Application Strategy: Flash the Chaplain?(Reblog)

I used to think I had some sort of jinx about clothes, but I finally figured out that God just created me for comic relief.

I’ve already told about slipping on my strappy little high heels and bumping down the stairs on my tush when attempting to make a grand entrance wearing a new sexy and sophisticated black cocktail dress for a college date.

Another time I was wearing my more generously endowed debutante cousin’s hand me down evening gown. It was strapless with a lovely flowing soft chiffon skirt with a slight train. I felt like a princess. As I stepped forward to meet my date’s parents in the receiving line, he accidentally stood on the train. I almost made my own debut when I went forward and the dress did not.

In high school I was dating a very nice boy pretty steadily, but out of the blue, he asked another girl to a party at my best friend’s house. I was crushed. Particularly, since the other girl looked so much like me, we could have been sisters. Another boy invited me to the party, but he was a bit of a dork. So, mother took pity on me and let me spend more than we could afford on a wonderful dress for the party. I arrived at the party confident that my new dress would make me look prettier than the other girl.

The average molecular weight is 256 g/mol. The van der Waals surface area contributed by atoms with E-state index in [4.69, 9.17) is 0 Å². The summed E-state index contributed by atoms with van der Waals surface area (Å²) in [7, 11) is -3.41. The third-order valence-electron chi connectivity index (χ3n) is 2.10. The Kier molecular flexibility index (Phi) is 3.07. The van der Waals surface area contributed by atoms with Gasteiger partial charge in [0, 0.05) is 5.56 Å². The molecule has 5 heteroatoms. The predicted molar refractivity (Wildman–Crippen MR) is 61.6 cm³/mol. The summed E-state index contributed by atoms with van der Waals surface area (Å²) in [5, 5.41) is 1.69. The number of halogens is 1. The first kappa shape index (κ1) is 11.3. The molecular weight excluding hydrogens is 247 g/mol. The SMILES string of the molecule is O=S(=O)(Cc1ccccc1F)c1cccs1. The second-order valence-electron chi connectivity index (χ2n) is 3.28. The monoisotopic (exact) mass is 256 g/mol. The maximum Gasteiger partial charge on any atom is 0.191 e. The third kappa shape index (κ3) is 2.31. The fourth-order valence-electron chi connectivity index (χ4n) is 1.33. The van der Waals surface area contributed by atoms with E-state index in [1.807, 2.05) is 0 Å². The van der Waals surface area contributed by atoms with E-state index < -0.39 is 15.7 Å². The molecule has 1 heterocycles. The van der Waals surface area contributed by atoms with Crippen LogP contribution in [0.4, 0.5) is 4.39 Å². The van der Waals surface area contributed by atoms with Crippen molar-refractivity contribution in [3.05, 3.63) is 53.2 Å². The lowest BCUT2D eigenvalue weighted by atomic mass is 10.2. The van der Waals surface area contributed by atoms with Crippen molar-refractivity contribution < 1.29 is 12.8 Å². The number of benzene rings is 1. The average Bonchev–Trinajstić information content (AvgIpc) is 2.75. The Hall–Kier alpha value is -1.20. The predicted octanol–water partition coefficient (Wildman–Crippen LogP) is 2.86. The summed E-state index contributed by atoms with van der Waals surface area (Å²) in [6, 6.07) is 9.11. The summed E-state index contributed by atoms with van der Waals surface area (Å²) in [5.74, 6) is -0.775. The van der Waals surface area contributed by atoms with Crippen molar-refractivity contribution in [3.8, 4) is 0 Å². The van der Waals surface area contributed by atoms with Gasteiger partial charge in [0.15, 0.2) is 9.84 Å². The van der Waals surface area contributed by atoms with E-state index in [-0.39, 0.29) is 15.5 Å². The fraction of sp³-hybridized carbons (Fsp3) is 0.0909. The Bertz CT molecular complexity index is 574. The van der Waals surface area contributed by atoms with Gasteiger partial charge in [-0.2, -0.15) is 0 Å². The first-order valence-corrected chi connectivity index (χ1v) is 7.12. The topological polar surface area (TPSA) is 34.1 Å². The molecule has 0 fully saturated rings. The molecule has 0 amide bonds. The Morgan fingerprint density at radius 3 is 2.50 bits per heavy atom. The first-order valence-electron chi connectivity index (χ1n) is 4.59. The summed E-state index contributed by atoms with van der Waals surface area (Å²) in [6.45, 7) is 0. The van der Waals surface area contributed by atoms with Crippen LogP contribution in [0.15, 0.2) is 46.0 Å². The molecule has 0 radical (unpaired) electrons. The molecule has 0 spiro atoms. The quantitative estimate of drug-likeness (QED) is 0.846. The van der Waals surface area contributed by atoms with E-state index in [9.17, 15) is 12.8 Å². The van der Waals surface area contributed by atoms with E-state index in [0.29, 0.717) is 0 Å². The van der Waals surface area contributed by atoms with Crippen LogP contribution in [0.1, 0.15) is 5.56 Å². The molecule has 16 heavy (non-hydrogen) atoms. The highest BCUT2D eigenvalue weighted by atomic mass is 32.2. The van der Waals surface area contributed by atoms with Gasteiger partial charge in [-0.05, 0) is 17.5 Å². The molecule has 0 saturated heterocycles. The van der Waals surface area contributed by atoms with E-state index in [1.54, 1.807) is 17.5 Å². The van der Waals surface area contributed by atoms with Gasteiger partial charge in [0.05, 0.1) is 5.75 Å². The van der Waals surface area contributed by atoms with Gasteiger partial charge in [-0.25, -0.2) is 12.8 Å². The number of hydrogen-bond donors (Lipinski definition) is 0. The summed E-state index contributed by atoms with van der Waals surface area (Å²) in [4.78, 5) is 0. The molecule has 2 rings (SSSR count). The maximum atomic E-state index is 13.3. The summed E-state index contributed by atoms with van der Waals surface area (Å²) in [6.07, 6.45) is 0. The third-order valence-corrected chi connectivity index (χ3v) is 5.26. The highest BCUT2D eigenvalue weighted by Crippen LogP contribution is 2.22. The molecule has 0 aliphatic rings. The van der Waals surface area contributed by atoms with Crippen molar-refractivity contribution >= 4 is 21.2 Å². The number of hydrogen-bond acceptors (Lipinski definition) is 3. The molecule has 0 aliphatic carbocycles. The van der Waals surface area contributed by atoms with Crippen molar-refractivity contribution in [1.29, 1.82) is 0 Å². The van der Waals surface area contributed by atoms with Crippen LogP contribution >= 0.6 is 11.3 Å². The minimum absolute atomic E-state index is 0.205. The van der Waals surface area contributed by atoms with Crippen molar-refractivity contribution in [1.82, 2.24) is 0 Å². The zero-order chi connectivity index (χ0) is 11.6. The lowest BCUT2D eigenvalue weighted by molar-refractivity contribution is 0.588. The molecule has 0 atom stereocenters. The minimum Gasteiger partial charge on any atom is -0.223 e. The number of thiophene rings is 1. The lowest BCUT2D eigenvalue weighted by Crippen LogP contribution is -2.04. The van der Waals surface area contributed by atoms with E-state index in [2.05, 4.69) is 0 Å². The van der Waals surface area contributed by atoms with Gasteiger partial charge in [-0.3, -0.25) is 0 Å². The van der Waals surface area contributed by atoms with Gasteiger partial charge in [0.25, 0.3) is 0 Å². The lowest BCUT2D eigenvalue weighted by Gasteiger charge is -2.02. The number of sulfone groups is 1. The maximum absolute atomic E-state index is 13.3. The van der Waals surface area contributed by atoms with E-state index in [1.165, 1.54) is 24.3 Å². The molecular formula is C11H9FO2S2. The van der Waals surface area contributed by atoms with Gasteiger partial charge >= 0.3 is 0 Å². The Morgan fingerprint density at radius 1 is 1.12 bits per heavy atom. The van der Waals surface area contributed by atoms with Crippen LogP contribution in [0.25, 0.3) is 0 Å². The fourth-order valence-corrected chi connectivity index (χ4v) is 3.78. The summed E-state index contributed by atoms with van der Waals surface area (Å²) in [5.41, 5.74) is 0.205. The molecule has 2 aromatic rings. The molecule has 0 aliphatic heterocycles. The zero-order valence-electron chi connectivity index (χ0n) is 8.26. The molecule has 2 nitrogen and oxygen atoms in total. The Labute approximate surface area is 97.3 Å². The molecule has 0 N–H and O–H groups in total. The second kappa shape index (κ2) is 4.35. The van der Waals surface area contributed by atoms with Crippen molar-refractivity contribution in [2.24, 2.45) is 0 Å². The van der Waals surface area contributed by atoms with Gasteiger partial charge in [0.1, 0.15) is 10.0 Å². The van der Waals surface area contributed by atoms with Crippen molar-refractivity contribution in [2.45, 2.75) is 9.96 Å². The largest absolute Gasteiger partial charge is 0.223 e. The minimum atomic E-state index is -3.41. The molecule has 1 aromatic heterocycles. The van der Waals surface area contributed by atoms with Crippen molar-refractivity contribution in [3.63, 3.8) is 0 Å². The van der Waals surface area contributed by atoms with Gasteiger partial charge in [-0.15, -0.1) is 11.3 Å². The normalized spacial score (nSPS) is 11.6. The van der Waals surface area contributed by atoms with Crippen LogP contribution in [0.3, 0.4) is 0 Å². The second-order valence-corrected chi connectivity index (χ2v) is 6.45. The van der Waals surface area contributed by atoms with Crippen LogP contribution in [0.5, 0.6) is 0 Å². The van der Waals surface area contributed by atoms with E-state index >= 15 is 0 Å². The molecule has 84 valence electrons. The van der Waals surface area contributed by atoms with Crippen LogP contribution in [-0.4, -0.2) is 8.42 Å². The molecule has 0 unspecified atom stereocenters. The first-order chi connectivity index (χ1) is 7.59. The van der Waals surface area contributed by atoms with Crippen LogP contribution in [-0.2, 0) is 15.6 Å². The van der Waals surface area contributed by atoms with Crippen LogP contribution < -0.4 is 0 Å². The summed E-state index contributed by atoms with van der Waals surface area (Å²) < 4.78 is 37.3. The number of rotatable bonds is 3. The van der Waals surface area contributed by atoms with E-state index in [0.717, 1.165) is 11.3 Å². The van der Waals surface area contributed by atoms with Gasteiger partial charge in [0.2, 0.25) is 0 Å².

I don’t know which of us was more stunned when we saw each other…….both of us were wearing the exact same dress. It struck me as funny. I think I made some comment like, “Which twin has the Toni?” But she not only didn’t laugh, she struggled all evening to always be in a different room. Humor won however. My boyfriend asked me to officially go steady the next week.

The clothes jinx tradition continued into my early forties. My husband had started a new business in what turned out to be a recession while we had three children in college, so money was tight. I was applying for a much needed civil service job as an Associate Director of Religious Education for the Chaplains’ Division on a nearby Army Post. I had recently been given several very smart hand me down dresses by my sister-in-law. I chose a tailored A-Line dark blue dress with a high neck and a zipper down the front. I combined it with a camel jacket and matching camel and dark blue colored neck scarf. I felt very chic.

I had to go through several interviews, first with the civilian Post Director of Religious Education, then the head Chaplain for the post, and finally the head Chaplain of my denomination. I made it through the first two feeling pretty comfortable. But, I could tell that the last Chaplain, an old time Catholic priest, had some reservations about working with a lay woman with the credentials required for the civil service job instead of a docile volunteer or nun. I would be working directly for him, but in a secure Civil Service position. I did my best Southern Lady imitation trying to come over as non-threatening. It seemed to go well and I was told to go get some lunch and come back in an hour after all three of my potential bosses had conferred.